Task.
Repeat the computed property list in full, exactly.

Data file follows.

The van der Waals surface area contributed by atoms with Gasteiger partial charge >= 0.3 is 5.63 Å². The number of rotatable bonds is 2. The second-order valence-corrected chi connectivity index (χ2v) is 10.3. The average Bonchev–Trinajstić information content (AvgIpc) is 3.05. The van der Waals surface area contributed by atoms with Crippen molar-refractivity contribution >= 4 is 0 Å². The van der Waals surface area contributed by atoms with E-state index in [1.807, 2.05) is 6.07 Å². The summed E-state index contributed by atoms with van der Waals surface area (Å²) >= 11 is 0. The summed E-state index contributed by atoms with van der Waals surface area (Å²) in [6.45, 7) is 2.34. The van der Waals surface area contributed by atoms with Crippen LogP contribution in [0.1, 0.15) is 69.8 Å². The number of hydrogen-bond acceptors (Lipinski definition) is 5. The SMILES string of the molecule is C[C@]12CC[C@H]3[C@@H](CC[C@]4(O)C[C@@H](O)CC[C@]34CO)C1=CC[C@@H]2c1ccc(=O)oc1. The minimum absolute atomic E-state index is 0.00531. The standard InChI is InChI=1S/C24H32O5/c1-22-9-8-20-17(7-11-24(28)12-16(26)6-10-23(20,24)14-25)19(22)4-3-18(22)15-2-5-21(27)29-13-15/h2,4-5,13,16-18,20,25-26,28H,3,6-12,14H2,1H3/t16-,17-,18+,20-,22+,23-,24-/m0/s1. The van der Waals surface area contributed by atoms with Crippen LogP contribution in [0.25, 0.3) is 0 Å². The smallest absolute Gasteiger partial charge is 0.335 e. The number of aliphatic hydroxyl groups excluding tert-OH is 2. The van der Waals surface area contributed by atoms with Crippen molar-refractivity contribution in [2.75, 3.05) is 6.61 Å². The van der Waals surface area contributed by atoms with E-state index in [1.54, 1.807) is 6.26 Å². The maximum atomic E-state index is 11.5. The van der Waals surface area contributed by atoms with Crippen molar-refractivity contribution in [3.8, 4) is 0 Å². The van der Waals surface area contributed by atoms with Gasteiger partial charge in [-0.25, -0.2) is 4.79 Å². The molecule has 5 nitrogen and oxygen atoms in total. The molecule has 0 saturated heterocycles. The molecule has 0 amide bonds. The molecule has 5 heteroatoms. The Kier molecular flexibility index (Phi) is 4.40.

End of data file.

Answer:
The van der Waals surface area contributed by atoms with Gasteiger partial charge >= 0.3 is 5.63 Å². The number of rotatable bonds is 2. The second-order valence-corrected chi connectivity index (χ2v) is 10.3. The average Bonchev–Trinajstić information content (AvgIpc) is 3.05. The van der Waals surface area contributed by atoms with Crippen molar-refractivity contribution >= 4 is 0 Å². The van der Waals surface area contributed by atoms with E-state index in [1.807, 2.05) is 6.07 Å². The summed E-state index contributed by atoms with van der Waals surface area (Å²) >= 11 is 0. The summed E-state index contributed by atoms with van der Waals surface area (Å²) in [6.45, 7) is 2.34. The van der Waals surface area contributed by atoms with Crippen LogP contribution in [0.1, 0.15) is 69.8 Å². The number of hydrogen-bond acceptors (Lipinski definition) is 5. The SMILES string of the molecule is C[C@]12CC[C@H]3[C@@H](CC[C@]4(O)C[C@@H](O)CC[C@]34CO)C1=CC[C@@H]2c1ccc(=O)oc1. The minimum absolute atomic E-state index is 0.00531. The standard InChI is InChI=1S/C24H32O5/c1-22-9-8-20-17(7-11-24(28)12-16(26)6-10-23(20,24)14-25)19(22)4-3-18(22)15-2-5-21(27)29-13-15/h2,4-5,13,16-18,20,25-26,28H,3,6-12,14H2,1H3/t16-,17-,18+,20-,22+,23-,24-/m0/s1. The van der Waals surface area contributed by atoms with Crippen LogP contribution in [0.25, 0.3) is 0 Å². The smallest absolute Gasteiger partial charge is 0.335 e. The number of aliphatic hydroxyl groups excluding tert-OH is 2. The van der Waals surface area contributed by atoms with Crippen molar-refractivity contribution in [2.75, 3.05) is 6.61 Å². The van der Waals surface area contributed by atoms with E-state index in [1.54, 1.807) is 6.26 Å². The maximum atomic E-state index is 11.5. The van der Waals surface area contributed by atoms with Crippen molar-refractivity contribution in [3.8, 4) is 0 Å². The van der Waals surface area contributed by atoms with Gasteiger partial charge in [-0.25, -0.2) is 4.79 Å². The molecule has 5 nitrogen and oxygen atoms in total. The molecule has 0 saturated heterocycles. The molecule has 0 amide bonds. The molecule has 5 heteroatoms. The Kier molecular flexibility index (Phi) is 4.40.